What Preachers Believe

Many of us, especially in the last few years, have sensed that the old observation, “we are drifting,” is right on the mark. An objective analysis of changes taking place in churches of Christ is available from a study done by the Center for Church Enrichment at Abilene Christian University and reported in The Christian Chronicle. Researchers surveyed 348 preachers who responded from 1,200 randomly selected congregations across the country. The preachers surveyed believe in the institutional and social aspects of the work of the church. However, many of the beliefs of preachers of this persuasion permeate to faithful brethren. Therefore, this survey is helpful in identifying trends that will eventually surface among brethren who reject institutionalism and the social gospel. The following subjects found great agreement among the preachers:

  • The resurrection was a real historical event (98% agreeing).
  • The only form of baptism that is acceptable to God is the total immersion of a person in water (97% agreeing).
  • The Bible is inerrant in all matters (96% agreeing).
  • The New Testament teaches that Christians should observe the Lord’s Supper every Sunday (93% agreeing).
  • A cappella singing is the only acceptable form of music in the public assemblies of the church (80% agreeing).
  • There is no acceptable leadership role for women in the public worship assemblies of the church (75% agreeing).

Unfortunately, those results are not the full story. The following subjects found great disagreement among the same preachers:

  • It is important that all scripture reading in the public worship assemblies of the church come from only one translation (93% disagreeing).
  • It would be acceptable to God for a woman to preach in a church’s public worship assemblies (89% disagreeing).
  • Some people today receive revelation through the direct activity of the Holy Spirit in their lives (87% disagreeing).
  • It would be permissible for a woman to teach in adult Bible classes when both men and women are present (76% disagreeing).

Furthermore, the preachers were more evenly divided into several questions. 49% agreed that “Items such as special music by small groups and dramatic skits have no place in the worship assembly” while 42% disagreed. 56% believe that instrumental music endangers the salvation of those who participate with it while 28% disagree and 17% are uncertain. 37% believe it is acceptable for a congregation to observe religious holidays like Christmas and Easter through special worship experiences. Only 40% agree that “one who has been divorced without a scriptural reason and is remarried cannot be a member of the church in full fellowship while remaining in the subsequent marriage.” 46% are willing to accept such persons into the full fellowship of the church.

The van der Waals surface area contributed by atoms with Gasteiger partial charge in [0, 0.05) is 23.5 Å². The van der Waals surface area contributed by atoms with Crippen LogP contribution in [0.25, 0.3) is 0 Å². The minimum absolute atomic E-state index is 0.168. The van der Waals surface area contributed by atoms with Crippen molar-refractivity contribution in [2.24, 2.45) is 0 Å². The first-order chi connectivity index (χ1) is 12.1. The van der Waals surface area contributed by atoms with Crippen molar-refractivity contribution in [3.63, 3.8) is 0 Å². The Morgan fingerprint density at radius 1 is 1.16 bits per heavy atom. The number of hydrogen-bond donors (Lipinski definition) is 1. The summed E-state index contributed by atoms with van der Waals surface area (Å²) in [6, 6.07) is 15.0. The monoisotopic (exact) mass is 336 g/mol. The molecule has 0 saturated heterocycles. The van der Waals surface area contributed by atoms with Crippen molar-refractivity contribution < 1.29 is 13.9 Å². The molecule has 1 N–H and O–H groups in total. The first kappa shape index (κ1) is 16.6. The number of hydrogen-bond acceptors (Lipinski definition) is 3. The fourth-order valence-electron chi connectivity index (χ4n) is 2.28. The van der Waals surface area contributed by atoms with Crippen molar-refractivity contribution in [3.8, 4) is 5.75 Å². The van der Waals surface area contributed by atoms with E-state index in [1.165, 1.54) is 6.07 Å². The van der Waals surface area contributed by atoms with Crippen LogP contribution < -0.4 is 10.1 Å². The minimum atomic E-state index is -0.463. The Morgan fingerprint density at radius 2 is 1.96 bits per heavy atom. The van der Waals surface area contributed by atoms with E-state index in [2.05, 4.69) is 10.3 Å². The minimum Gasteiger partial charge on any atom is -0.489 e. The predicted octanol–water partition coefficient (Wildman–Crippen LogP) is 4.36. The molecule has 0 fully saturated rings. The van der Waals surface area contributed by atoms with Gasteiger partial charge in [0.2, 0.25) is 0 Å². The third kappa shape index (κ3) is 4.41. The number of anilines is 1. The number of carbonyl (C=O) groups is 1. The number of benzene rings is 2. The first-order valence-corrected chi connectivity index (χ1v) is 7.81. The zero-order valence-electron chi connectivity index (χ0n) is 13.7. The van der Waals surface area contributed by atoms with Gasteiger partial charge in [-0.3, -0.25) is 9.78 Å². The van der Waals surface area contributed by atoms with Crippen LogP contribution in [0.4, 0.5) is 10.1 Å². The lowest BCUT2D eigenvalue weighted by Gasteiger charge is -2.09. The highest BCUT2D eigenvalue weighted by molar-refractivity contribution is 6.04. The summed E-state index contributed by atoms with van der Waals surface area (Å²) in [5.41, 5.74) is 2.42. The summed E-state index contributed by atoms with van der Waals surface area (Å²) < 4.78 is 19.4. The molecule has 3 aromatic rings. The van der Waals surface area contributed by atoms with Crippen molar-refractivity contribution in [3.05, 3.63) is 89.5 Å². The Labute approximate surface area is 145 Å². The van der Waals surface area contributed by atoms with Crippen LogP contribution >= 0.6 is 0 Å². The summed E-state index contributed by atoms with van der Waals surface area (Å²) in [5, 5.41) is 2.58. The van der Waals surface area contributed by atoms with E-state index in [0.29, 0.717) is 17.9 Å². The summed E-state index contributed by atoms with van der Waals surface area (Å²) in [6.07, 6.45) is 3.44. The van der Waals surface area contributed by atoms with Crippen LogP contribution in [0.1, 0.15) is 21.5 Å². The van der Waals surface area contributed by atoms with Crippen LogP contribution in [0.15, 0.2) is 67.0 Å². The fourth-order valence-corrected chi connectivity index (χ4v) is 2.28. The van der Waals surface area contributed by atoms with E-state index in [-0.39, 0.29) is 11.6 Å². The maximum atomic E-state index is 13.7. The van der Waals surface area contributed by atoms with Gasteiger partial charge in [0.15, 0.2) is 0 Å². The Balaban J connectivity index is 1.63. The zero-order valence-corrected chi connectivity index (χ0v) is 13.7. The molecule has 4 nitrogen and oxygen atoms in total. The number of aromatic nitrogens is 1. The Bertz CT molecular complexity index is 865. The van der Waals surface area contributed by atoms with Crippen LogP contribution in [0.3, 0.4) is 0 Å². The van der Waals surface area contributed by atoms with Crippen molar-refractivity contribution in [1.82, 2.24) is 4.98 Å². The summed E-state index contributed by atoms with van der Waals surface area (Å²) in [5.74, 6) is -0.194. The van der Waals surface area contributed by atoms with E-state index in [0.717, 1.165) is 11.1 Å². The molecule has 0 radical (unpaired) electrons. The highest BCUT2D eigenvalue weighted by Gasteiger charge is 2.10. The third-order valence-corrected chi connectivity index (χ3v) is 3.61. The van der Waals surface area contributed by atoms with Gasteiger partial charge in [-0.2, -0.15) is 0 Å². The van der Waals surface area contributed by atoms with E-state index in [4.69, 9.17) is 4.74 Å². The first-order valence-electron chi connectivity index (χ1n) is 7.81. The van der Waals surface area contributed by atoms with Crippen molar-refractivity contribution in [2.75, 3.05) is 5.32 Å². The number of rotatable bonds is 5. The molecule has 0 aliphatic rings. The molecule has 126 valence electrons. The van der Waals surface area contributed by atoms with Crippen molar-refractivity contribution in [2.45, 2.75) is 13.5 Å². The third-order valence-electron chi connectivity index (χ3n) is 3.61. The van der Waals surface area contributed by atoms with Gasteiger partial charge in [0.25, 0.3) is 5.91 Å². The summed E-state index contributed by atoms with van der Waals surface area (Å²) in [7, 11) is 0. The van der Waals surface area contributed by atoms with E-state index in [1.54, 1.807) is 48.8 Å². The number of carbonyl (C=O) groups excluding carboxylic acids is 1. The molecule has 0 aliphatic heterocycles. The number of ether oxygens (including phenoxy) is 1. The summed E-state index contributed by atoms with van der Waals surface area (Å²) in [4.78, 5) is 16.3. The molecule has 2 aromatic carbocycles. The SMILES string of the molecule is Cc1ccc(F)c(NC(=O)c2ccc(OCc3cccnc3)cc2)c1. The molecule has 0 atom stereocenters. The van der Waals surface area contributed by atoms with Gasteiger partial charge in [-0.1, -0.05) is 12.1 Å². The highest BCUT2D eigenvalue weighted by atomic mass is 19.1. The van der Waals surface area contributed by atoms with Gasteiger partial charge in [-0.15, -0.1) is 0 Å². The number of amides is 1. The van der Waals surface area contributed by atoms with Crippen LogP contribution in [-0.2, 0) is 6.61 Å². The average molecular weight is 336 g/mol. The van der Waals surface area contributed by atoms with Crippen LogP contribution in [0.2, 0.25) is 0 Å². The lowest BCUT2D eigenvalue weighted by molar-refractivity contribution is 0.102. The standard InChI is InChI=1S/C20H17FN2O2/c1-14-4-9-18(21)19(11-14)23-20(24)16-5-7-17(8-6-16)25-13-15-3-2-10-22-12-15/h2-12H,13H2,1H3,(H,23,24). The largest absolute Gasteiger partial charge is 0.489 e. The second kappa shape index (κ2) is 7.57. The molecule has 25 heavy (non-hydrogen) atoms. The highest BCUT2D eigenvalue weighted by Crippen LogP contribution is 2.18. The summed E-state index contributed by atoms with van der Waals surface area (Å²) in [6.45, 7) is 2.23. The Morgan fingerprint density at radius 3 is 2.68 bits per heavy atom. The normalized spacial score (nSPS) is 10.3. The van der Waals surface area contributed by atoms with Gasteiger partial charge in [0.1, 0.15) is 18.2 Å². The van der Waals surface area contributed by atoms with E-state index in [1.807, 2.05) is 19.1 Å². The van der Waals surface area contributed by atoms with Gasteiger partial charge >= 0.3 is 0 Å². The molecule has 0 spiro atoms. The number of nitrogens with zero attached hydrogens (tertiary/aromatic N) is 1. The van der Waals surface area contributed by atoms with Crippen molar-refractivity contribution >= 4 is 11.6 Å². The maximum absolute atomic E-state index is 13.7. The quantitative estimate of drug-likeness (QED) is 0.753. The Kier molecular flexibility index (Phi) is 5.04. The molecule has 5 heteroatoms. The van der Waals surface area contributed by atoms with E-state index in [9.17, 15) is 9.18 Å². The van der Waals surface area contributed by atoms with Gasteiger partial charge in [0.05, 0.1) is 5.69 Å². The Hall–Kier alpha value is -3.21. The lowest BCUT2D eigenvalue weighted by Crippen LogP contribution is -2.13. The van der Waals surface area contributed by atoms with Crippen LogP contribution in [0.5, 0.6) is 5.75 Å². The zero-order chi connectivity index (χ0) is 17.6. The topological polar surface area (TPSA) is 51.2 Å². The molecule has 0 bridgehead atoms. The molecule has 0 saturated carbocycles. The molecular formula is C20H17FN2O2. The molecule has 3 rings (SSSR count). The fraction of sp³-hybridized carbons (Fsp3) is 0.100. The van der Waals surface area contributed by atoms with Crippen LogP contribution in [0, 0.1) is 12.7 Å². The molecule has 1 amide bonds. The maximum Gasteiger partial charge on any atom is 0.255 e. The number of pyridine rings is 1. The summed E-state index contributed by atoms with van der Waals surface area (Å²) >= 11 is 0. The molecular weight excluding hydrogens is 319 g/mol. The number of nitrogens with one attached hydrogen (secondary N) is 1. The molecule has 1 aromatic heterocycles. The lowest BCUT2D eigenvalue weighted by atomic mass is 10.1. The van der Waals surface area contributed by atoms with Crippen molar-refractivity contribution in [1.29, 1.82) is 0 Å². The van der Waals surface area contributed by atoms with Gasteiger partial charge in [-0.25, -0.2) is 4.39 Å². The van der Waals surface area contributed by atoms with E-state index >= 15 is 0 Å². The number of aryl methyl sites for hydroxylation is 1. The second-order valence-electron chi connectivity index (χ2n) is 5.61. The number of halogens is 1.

Similar surveys in other religious groups indicate that preachers tend to be more “liberal” than people in the pews. So we might find these results encouraging in a few respects. An overwhelming majority of preachers still hold a high view of the Bible as the inerrant, inspired word of God. It is sad to celebrate even a one percent disagreement with this belief, but surveys of denominational preachers show much, much lower support for the Bible. This at least shows that a strong majority has not shifted in acceptance of fundamental doctrines.

Two areas of concern are evident. The first is the acceptance of changes in worship. While most favor a cappella music, a sizable minority does not see instrumental music as a sin that endangers one’s salvation. This indicates a softening in a very important issue. Likewise, significant minorities appear to have no problem with religious holiday observances and special music (i.e., choruses or choirs) in worship. A second concern is the willingness to accept an unscripturally divorced and remarried person into the fellowship of the church.

Moreover, there is a cause for alarm in the minorities represented. 6% do not strongly believe in the virgin birth of Christ. Almost 25% either are uncertain or do not reject a woman teaching a mixed adult class. 20% are ready to accept instrumental music. A separate survey of so-called “youth” and “education ministers” shows a significantly more liberal stand on issues. Half this group calls themselves “moderate” while only 36% describe themselves as “conservatives.”

It should be of great concern that a more liberal element is increasing among liberal preachers. We have time to teach biblical truths and stop the erosion that is occurring and will occur among our brethren. If we fail to meet our responsibilities, the results from a survey like this taken 25 or 50 years from now might be disastrously different among conservative brethren.

Kyle Campbell

Bible Lectureship

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